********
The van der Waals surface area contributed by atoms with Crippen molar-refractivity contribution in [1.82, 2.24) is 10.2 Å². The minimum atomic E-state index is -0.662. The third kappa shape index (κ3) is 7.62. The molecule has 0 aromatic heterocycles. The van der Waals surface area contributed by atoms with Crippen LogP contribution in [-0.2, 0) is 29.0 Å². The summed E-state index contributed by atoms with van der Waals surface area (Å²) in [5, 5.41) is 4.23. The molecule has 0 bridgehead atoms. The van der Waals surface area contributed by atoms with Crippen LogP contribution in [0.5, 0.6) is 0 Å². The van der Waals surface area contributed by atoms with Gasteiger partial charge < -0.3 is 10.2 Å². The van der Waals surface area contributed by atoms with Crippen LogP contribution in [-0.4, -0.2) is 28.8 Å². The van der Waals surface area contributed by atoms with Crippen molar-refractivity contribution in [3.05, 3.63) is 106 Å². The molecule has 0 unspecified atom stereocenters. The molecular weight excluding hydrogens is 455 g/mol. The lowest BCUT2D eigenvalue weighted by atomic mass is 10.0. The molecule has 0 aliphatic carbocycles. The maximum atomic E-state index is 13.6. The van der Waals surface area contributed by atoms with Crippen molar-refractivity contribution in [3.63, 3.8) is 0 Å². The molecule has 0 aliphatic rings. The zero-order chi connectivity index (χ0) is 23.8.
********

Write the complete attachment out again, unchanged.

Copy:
The van der Waals surface area contributed by atoms with Crippen molar-refractivity contribution in [1.82, 2.24) is 10.2 Å². The minimum atomic E-state index is -0.662. The third kappa shape index (κ3) is 7.62. The molecule has 0 aromatic heterocycles. The van der Waals surface area contributed by atoms with Crippen LogP contribution in [-0.2, 0) is 29.0 Å². The summed E-state index contributed by atoms with van der Waals surface area (Å²) in [5, 5.41) is 4.23. The molecule has 0 bridgehead atoms. The van der Waals surface area contributed by atoms with Crippen LogP contribution in [0.5, 0.6) is 0 Å². The van der Waals surface area contributed by atoms with Gasteiger partial charge < -0.3 is 10.2 Å². The van der Waals surface area contributed by atoms with Crippen LogP contribution in [-0.4, -0.2) is 28.8 Å². The van der Waals surface area contributed by atoms with Crippen molar-refractivity contribution in [3.05, 3.63) is 106 Å². The molecule has 0 unspecified atom stereocenters. The molecular weight excluding hydrogens is 455 g/mol. The lowest BCUT2D eigenvalue weighted by atomic mass is 10.0. The molecule has 0 aliphatic carbocycles. The maximum atomic E-state index is 13.6. The van der Waals surface area contributed by atoms with Crippen molar-refractivity contribution in [3.63, 3.8) is 0 Å². The molecule has 0 aliphatic rings. The zero-order chi connectivity index (χ0) is 23.8.